Babylon 5 media franchise

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Babylon 5 TV seasons and films
1993–2007

In order of series chronology:
2245–48 • In the Beginning (1st film)*
2256 • Babylon 5 station commissioned
2257 • The Gathering (Pilot)
2258 • Signs and Portents (Season 1)
2259 • The Coming of Shadows (Season 2)
2260 • Point of No Return (Season 3)
2261 • No Surrender, No Retreat (Season 4)**
2261 • Thirdspace (2nd film)***
2262 • The Wheel of Fire (Season 5)
2263 • The River of Souls (3rd film)
2265 • The Legend of the Rangers (5th film)
2266 • A Call to Arms (4th film)
2267 • Crusade (spin-off series)
2271 • The Lost Tales: Voices in the Dark
2278 • In the Beginning (1st film)*
2281 • Babylon 5 station decommissioned

* The framing story is set in 2278.
** The final episode of the season includes scenes of future events up to 3262 and beyond.
*** The story is set between the two wars in season 4.
The final episode of series is set in 2281.

Babylon 5 is an American space opera television series created by writer and producer J. Michael Straczynski, under the Babylonian Productions label in association with Straczynski’s Synthetic Worlds Ltd. and Warner Bros. Domestic Television. After the successful airing of a backdoor pilot movie, Warner Bros. commissioned the series as part of the second year schedule of programs provided by its Prime Time Entertainment Network (PTEN).[1] It premiered in the United States on January 26, 1994 and ran for the intended five seasons. Describing it as having "always been conceived as, fundamentally, a five year story, a novel for television", Straczynski wrote 92 of the 110 episodes and served as executive producer, along with Douglas Netter.[2]

Set between the years 2257 and 2262, it depicts a future where earth has sovereign states and a unifying Earthgov. Colonies within the solar system, and beyond, make up the Earth Alliance and contact has been made with numerous spacefaring races. The ensemble cast portray alien ambassadorial staff and humans assigned to the five mile long Babylon 5 space station, a centre for trade and diplomacy. Described as “one of the most complex programs on television” the various story arcs drew upon the prophesies, religious zealotry, racial tensions, social pressures and political rivalries which existed within each of their cultures, to create a contextual frame for the motivations and consequences of the protagonists actions.[3] With a strong emphasis on character development set against a backdrop of conflicting ideologies on multiple levels, Straczynski wanted "to take an adult approach to SF, and attempt to do for television SF what HILL STREET BLUES did for cop shows."[4]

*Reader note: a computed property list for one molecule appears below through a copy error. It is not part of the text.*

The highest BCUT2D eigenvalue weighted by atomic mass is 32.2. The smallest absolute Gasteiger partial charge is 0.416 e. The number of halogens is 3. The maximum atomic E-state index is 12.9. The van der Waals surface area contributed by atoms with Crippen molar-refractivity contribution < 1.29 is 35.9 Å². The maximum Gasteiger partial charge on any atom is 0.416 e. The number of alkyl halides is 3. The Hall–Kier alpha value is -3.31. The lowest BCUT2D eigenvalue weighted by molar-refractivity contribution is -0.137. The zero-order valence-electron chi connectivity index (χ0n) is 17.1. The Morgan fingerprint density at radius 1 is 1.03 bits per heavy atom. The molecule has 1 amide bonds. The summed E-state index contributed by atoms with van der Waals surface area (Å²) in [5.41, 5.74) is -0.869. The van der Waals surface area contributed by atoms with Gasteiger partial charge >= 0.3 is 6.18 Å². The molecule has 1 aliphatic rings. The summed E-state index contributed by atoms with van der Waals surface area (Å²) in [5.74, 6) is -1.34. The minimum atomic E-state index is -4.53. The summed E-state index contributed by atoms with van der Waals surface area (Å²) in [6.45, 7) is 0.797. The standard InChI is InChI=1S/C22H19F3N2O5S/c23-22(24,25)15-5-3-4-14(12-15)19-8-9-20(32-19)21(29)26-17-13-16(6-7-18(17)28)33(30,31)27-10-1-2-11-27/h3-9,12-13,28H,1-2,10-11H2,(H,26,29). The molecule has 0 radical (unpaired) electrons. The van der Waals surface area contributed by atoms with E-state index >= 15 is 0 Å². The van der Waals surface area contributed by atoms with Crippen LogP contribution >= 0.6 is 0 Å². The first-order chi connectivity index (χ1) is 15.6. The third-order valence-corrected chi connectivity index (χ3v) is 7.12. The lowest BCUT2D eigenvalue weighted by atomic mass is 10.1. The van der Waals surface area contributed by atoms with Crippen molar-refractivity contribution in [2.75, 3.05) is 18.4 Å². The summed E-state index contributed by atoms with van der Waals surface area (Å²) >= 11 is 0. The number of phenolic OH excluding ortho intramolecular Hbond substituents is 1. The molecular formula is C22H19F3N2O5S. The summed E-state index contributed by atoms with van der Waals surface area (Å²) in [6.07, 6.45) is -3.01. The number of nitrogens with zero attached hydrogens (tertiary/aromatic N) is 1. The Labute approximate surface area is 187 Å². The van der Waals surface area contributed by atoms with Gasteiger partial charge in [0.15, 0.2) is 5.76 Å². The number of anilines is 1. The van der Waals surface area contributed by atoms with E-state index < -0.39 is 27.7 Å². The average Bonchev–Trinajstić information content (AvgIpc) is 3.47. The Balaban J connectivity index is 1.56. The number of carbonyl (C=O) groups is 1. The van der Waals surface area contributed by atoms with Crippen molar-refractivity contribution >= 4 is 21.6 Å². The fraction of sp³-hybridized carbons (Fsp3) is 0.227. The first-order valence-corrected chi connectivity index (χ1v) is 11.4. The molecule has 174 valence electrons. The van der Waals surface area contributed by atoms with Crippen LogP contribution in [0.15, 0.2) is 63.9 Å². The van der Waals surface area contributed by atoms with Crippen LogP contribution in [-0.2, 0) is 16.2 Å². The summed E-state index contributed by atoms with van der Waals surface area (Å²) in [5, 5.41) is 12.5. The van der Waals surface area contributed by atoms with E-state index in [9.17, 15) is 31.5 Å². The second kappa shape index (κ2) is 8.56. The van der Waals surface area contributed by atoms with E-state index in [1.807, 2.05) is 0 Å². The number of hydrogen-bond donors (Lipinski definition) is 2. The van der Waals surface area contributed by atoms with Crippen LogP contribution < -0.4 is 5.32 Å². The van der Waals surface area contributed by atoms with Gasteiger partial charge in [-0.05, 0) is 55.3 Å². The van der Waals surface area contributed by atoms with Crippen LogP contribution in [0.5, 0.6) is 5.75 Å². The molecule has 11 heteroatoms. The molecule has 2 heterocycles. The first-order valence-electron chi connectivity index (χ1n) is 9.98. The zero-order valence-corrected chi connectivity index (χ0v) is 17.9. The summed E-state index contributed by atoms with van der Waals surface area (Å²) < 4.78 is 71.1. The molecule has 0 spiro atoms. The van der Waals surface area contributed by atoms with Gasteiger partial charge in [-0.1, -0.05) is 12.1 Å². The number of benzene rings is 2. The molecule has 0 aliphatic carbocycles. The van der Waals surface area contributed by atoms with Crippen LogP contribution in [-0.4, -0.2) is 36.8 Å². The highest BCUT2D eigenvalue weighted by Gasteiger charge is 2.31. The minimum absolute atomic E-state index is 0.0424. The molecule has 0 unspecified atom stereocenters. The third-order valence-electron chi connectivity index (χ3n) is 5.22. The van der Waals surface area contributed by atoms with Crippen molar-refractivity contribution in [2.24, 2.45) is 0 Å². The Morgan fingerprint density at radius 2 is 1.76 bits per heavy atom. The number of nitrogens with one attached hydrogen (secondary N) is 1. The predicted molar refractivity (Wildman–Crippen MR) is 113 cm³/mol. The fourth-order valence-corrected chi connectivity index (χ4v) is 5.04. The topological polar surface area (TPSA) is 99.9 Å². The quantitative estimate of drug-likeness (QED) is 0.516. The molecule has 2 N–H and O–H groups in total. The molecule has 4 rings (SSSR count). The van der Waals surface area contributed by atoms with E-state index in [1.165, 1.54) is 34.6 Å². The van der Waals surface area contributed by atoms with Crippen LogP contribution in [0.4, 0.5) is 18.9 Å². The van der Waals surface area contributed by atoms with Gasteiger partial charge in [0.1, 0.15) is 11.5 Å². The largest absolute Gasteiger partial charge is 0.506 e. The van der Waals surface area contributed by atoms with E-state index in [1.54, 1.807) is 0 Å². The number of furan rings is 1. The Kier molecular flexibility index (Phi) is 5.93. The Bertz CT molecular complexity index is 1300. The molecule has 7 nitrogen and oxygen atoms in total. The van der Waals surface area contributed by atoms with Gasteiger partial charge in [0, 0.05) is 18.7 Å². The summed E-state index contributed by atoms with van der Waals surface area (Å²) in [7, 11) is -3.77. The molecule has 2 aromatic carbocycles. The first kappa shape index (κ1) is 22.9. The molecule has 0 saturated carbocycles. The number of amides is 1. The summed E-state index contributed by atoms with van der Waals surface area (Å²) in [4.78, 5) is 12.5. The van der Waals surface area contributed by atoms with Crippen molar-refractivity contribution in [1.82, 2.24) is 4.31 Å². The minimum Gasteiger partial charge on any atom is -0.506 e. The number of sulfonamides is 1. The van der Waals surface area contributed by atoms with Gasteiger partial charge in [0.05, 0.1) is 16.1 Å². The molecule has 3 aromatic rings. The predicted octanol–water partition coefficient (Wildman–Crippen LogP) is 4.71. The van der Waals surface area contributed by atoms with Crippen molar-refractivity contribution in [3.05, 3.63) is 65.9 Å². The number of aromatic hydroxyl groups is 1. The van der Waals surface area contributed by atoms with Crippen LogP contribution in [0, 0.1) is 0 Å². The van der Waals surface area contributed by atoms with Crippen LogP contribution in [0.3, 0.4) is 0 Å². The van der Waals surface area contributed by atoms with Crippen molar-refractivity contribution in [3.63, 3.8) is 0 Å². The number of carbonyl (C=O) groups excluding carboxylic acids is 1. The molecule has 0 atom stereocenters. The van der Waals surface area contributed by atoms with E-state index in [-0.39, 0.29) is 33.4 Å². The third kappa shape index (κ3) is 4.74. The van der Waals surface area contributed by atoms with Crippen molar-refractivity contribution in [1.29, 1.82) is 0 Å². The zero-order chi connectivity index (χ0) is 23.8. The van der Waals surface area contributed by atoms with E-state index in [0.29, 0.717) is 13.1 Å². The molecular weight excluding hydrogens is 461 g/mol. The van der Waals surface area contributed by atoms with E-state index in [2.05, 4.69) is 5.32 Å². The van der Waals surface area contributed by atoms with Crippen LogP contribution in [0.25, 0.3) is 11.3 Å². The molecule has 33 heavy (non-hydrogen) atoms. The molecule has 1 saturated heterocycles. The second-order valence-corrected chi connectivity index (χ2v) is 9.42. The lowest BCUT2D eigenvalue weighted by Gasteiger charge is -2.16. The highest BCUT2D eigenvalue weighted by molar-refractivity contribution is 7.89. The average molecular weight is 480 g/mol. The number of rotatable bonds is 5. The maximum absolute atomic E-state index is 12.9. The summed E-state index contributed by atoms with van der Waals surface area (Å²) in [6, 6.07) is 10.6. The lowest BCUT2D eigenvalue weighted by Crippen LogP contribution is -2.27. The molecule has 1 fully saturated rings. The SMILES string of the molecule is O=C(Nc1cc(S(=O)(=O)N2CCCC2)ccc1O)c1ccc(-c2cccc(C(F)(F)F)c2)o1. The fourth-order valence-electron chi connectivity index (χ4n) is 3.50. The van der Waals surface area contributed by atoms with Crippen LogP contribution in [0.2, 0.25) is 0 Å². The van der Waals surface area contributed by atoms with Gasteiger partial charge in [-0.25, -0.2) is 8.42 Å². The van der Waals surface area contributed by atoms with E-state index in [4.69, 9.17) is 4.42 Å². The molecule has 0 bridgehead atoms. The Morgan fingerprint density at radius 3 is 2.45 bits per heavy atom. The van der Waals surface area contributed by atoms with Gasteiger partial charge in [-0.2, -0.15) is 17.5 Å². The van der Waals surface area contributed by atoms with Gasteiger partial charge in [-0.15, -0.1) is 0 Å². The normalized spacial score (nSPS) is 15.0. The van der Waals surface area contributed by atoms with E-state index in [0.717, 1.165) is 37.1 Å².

Television movies[edit]

During and after production of Babylon 5, six television movies, set in the Babylon 5 universe, have been produced.

The Gathering is the pilot, depicting the arrival of several major characters upon the Babylon 5 station in the year 2257. In the Beginning depicts the events of the Earth-Minbari War, as revealed in the first few seasons, in chronological order, and in greater detail than the main series. Thirdspace and The River of Souls are largely stand-alone storylines.

A Call to Arms sets up the initial premise of the Crusade series, depicting the alien Drakh species releasing a nanovirus plague on Earth, which will destroy all life on the planet within five years, if it is not stopped. To that end, the Earth Alliance destroyer Excalibur is sent to look for a cure beyond Earth itself. To Live and Die in Starlight, also known as Babylon 5: The Legend of the Rangers, was intended as the pilot for the series of the same (Legend of the Rangers) name, but since the show was never picked up, it is now considered to be the sixth and last Babylon 5 telefilm.

Television spin-offs[edit]

Crusade[edit]

Main article: Crusade (TV series)